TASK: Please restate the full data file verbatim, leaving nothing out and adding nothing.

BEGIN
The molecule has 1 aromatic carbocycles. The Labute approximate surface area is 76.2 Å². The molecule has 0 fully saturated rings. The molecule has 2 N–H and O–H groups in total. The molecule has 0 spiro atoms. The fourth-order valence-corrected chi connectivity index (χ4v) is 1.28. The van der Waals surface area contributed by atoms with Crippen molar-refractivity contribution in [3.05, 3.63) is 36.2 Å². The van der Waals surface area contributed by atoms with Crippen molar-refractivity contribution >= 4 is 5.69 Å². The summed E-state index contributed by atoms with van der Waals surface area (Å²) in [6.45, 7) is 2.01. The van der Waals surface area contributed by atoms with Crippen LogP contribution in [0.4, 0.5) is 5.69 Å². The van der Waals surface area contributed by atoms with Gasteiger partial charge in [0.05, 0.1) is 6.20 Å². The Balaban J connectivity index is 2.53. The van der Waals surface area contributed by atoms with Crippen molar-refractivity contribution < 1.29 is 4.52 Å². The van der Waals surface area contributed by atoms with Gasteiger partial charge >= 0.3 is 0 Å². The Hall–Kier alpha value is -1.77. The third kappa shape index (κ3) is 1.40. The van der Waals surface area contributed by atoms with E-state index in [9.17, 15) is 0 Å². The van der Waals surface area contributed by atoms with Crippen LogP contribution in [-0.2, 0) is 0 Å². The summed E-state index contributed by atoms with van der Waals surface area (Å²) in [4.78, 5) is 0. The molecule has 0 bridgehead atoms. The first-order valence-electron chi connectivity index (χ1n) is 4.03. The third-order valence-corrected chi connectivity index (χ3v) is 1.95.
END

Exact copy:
The molecule has 1 aromatic carbocycles. The Labute approximate surface area is 76.2 Å². The molecule has 0 fully saturated rings. The molecule has 2 N–H and O–H groups in total. The molecule has 0 spiro atoms. The fourth-order valence-corrected chi connectivity index (χ4v) is 1.28. The van der Waals surface area contributed by atoms with Crippen molar-refractivity contribution in [3.05, 3.63) is 36.2 Å². The van der Waals surface area contributed by atoms with Crippen molar-refractivity contribution >= 4 is 5.69 Å². The summed E-state index contributed by atoms with van der Waals surface area (Å²) in [6.45, 7) is 2.01. The van der Waals surface area contributed by atoms with Crippen LogP contribution in [0.4, 0.5) is 5.69 Å². The van der Waals surface area contributed by atoms with Gasteiger partial charge in [0.05, 0.1) is 6.20 Å². The Balaban J connectivity index is 2.53. The van der Waals surface area contributed by atoms with Crippen molar-refractivity contribution < 1.29 is 4.52 Å². The van der Waals surface area contributed by atoms with Gasteiger partial charge >= 0.3 is 0 Å². The Hall–Kier alpha value is -1.77. The third kappa shape index (κ3) is 1.40. The van der Waals surface area contributed by atoms with E-state index in [9.17, 15) is 0 Å². The van der Waals surface area contributed by atoms with Crippen LogP contribution in [-0.2, 0) is 0 Å². The summed E-state index contributed by atoms with van der Waals surface area (Å²) in [4.78, 5) is 0. The molecule has 0 bridgehead atoms. The first-order valence-electron chi connectivity index (χ1n) is 4.03. The third-order valence-corrected chi connectivity index (χ3v) is 1.95.